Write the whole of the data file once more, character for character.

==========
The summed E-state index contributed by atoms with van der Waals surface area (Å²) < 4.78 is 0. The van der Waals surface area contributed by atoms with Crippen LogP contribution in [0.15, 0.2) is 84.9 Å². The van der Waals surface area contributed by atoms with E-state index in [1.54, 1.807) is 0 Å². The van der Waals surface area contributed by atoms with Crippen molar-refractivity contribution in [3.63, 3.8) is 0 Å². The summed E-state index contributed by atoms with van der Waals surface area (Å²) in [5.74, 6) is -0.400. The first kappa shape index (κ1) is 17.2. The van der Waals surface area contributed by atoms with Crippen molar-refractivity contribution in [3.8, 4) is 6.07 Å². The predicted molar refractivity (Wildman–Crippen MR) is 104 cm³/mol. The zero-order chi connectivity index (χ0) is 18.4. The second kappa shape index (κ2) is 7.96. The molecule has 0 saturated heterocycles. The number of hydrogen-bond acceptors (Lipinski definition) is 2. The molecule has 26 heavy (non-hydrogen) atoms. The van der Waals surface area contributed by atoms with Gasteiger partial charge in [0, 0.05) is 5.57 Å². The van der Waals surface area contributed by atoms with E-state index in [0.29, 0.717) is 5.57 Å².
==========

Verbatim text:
The summed E-state index contributed by atoms with van der Waals surface area (Å²) < 4.78 is 0. The van der Waals surface area contributed by atoms with Crippen LogP contribution in [0.15, 0.2) is 84.9 Å². The van der Waals surface area contributed by atoms with E-state index in [1.54, 1.807) is 0 Å². The van der Waals surface area contributed by atoms with Crippen molar-refractivity contribution in [3.63, 3.8) is 0 Å². The summed E-state index contributed by atoms with van der Waals surface area (Å²) in [5.74, 6) is -0.400. The first kappa shape index (κ1) is 17.2. The van der Waals surface area contributed by atoms with Crippen molar-refractivity contribution in [3.8, 4) is 6.07 Å². The predicted molar refractivity (Wildman–Crippen MR) is 104 cm³/mol. The zero-order chi connectivity index (χ0) is 18.4. The second kappa shape index (κ2) is 7.96. The molecule has 0 saturated heterocycles. The number of hydrogen-bond acceptors (Lipinski definition) is 2. The molecule has 26 heavy (non-hydrogen) atoms. The van der Waals surface area contributed by atoms with Gasteiger partial charge in [0, 0.05) is 5.57 Å². The van der Waals surface area contributed by atoms with E-state index in [0.29, 0.717) is 5.57 Å².